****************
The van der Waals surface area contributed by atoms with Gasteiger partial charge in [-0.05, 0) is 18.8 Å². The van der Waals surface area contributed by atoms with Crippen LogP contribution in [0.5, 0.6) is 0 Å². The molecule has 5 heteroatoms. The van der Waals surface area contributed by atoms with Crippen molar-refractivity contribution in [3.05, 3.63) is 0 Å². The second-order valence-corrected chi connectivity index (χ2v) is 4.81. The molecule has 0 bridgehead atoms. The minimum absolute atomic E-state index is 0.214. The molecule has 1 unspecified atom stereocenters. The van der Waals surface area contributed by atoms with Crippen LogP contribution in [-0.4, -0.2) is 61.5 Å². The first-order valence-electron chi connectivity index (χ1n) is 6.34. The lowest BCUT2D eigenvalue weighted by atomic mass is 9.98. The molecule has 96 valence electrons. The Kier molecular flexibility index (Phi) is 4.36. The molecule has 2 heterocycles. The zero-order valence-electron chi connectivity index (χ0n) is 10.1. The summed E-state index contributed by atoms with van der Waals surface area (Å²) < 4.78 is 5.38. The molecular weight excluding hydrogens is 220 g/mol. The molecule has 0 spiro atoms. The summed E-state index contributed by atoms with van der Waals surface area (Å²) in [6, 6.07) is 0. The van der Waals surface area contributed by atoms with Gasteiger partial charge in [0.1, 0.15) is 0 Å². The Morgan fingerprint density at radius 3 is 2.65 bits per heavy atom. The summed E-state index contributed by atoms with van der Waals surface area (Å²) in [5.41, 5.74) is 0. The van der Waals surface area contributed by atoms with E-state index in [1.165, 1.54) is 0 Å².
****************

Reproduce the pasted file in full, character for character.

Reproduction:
The van der Waals surface area contributed by atoms with Gasteiger partial charge in [-0.05, 0) is 18.8 Å². The van der Waals surface area contributed by atoms with Crippen LogP contribution in [0.5, 0.6) is 0 Å². The molecule has 5 heteroatoms. The van der Waals surface area contributed by atoms with Crippen molar-refractivity contribution in [3.05, 3.63) is 0 Å². The second-order valence-corrected chi connectivity index (χ2v) is 4.81. The molecule has 0 bridgehead atoms. The minimum absolute atomic E-state index is 0.214. The molecule has 1 unspecified atom stereocenters. The van der Waals surface area contributed by atoms with Crippen LogP contribution in [-0.4, -0.2) is 61.5 Å². The first-order valence-electron chi connectivity index (χ1n) is 6.34. The lowest BCUT2D eigenvalue weighted by atomic mass is 9.98. The molecule has 96 valence electrons. The Kier molecular flexibility index (Phi) is 4.36. The molecule has 2 heterocycles. The zero-order valence-electron chi connectivity index (χ0n) is 10.1. The summed E-state index contributed by atoms with van der Waals surface area (Å²) < 4.78 is 5.38. The molecular weight excluding hydrogens is 220 g/mol. The molecule has 0 spiro atoms. The summed E-state index contributed by atoms with van der Waals surface area (Å²) in [6, 6.07) is 0. The van der Waals surface area contributed by atoms with Gasteiger partial charge in [0.1, 0.15) is 0 Å². The Morgan fingerprint density at radius 3 is 2.65 bits per heavy atom. The summed E-state index contributed by atoms with van der Waals surface area (Å²) in [5.41, 5.74) is 0. The van der Waals surface area contributed by atoms with E-state index in [1.165, 1.54) is 0 Å².